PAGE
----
(Bloomberg) — The upcoming closures of two of JPMorgan’s socially conscious exchange-traded funds are shining a spotlight on the vanishing appetite for environmental, social and governance products.
An unprecedented $7.7 billion has left do-good ETFs this year following ten straight years of inflows, Bloomberg Intelligence data show. Issuers have shut down a record 14 ESG funds so far in 2023 amid the outflows, with the JPMorgan Sustainable Consumption ETF (ticker CIRC) and JPMorgan Social Advancement ETF (UPWD) set to be liquidated by year-end, according to a press release Thursday.
The conversation around principles-based investing is increasingly intertwined with politics. After positioning his firm as a leader in the space, BlackRock Inc. Chief Executive Officer Larry Fink famously said this year that he’s retiring what has become a “weaponized” label after facing outcry from Republican politicians who pulled billions in state funds from his company.
That degree of politicization is spoiling the appetite for ESG among financial advisers, said Nate Geraci of The ETF Store.
“Financial advisers who drive ETF flows are typically hesitant to mix politics with portfolios — it’s simply not good business for them,” said Geraci, president of the advisory firm. “The political polarization around ESG investing has led to a lack of adviser appetite for related ETFs and now has issuers pulling back from the space.”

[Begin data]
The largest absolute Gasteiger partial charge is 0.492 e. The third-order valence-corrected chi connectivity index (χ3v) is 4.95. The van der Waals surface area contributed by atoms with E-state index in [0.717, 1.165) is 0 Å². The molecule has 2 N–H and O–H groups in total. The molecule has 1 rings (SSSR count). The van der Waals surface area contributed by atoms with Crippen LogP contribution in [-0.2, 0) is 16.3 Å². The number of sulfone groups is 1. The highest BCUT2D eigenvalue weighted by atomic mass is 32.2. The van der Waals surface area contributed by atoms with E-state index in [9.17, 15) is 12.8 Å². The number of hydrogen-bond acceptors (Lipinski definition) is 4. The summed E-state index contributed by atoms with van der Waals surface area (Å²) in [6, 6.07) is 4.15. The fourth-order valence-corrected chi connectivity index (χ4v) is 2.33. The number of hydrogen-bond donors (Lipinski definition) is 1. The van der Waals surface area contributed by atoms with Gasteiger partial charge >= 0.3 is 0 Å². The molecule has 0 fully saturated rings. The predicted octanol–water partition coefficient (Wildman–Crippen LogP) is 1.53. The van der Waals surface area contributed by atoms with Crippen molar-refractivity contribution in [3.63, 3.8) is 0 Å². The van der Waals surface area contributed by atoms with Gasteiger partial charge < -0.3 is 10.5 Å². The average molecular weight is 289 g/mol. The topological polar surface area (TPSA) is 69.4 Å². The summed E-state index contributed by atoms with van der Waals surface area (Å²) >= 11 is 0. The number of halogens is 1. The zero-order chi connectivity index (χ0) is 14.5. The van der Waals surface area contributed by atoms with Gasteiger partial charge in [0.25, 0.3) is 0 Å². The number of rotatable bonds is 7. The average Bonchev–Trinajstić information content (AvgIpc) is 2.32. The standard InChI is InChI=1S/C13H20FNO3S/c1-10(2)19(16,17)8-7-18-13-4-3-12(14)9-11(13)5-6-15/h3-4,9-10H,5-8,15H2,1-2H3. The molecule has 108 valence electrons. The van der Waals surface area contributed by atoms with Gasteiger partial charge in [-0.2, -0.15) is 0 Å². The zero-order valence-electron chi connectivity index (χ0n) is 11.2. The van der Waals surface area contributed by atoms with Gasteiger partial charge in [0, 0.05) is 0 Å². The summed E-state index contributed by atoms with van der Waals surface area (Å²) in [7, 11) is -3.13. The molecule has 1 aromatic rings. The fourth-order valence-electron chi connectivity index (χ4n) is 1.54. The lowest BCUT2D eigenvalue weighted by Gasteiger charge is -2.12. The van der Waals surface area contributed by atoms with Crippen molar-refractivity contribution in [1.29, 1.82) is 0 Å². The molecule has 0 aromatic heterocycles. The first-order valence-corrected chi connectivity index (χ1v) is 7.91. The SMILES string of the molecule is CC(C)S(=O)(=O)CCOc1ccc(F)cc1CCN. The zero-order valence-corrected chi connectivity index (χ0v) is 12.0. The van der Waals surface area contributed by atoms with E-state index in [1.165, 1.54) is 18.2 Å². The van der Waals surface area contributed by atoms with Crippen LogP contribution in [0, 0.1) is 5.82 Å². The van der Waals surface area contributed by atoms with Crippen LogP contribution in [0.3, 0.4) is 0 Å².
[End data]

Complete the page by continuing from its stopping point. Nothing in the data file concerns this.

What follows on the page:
Both CIRC and UPWD are being shuttered after just over a year in existence. In that time, both funds have only seen a single day of inflows — just over a million dollars a piece more than a year ago, according to data compiled by Bloomberg.
It’s a starkly different picture than the halcyon days of ESG investing in 2021 and 2022. Nearly $40 billion flooded into such ETFs over those two years as issuers and a handful of deep-pocketed investors plowed into the products.
However, that dynamic created concentration risk among the investor base, leaving the ETFs vulnerable to dramatic outflows as sentiment shifts. The current political backlash could hinder ESG from gaining wider adoption, according to Bloomberg Intelligence.
“The slowdown in ESG ETF asset growth that started in 2022 was due to the reliance on a small pool of investors, we believe, a concentration that could make growth cyclical and pose the risk of further weakness if large investors exhaust allocations,” Bloomberg Intelligence’s Shaheen Contractor wrote in a report. “A backlash against ESG factors in the US could prolong the problem by preventing a much-needed expansion of investors.”
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